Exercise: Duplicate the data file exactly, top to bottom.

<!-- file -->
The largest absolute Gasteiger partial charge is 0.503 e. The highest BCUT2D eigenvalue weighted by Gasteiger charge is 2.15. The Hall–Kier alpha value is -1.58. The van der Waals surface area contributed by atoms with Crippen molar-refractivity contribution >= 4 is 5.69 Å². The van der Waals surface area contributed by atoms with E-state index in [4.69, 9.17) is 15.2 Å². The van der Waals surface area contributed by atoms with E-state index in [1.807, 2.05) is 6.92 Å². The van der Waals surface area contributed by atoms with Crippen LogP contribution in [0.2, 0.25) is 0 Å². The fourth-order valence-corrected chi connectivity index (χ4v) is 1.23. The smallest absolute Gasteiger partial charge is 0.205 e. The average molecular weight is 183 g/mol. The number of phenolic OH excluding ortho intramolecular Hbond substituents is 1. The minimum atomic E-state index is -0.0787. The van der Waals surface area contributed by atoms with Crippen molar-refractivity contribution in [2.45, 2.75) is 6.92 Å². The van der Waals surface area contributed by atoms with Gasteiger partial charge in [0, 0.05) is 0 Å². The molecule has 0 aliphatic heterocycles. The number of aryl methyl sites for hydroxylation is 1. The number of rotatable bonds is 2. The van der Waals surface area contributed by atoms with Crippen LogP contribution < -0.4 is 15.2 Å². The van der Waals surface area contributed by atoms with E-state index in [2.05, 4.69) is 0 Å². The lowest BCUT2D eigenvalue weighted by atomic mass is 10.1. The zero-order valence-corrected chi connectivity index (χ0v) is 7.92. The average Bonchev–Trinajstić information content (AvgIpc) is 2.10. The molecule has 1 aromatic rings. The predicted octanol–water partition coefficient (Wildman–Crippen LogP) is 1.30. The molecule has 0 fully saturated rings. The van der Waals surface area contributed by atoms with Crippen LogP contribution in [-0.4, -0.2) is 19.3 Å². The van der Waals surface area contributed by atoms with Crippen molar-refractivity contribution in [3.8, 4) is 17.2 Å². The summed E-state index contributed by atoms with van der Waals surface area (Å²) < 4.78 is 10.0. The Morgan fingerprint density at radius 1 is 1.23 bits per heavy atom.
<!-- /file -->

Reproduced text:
The largest absolute Gasteiger partial charge is 0.503 e. The highest BCUT2D eigenvalue weighted by Gasteiger charge is 2.15. The Hall–Kier alpha value is -1.58. The van der Waals surface area contributed by atoms with Crippen molar-refractivity contribution >= 4 is 5.69 Å². The van der Waals surface area contributed by atoms with E-state index in [4.69, 9.17) is 15.2 Å². The van der Waals surface area contributed by atoms with E-state index in [1.807, 2.05) is 6.92 Å². The van der Waals surface area contributed by atoms with Crippen LogP contribution in [0.2, 0.25) is 0 Å². The fourth-order valence-corrected chi connectivity index (χ4v) is 1.23. The smallest absolute Gasteiger partial charge is 0.205 e. The average molecular weight is 183 g/mol. The number of phenolic OH excluding ortho intramolecular Hbond substituents is 1. The minimum atomic E-state index is -0.0787. The van der Waals surface area contributed by atoms with Crippen molar-refractivity contribution in [2.45, 2.75) is 6.92 Å². The van der Waals surface area contributed by atoms with Gasteiger partial charge in [0, 0.05) is 0 Å². The molecule has 0 aliphatic heterocycles. The number of aryl methyl sites for hydroxylation is 1. The number of rotatable bonds is 2. The van der Waals surface area contributed by atoms with Crippen LogP contribution < -0.4 is 15.2 Å². The van der Waals surface area contributed by atoms with E-state index in [2.05, 4.69) is 0 Å². The lowest BCUT2D eigenvalue weighted by atomic mass is 10.1. The zero-order valence-corrected chi connectivity index (χ0v) is 7.92. The average Bonchev–Trinajstić information content (AvgIpc) is 2.10. The molecule has 1 aromatic rings. The predicted octanol–water partition coefficient (Wildman–Crippen LogP) is 1.30. The molecule has 0 fully saturated rings. The van der Waals surface area contributed by atoms with Crippen LogP contribution in [-0.4, -0.2) is 19.3 Å². The van der Waals surface area contributed by atoms with Crippen molar-refractivity contribution in [3.8, 4) is 17.2 Å². The summed E-state index contributed by atoms with van der Waals surface area (Å²) < 4.78 is 10.0. The Morgan fingerprint density at radius 1 is 1.23 bits per heavy atom.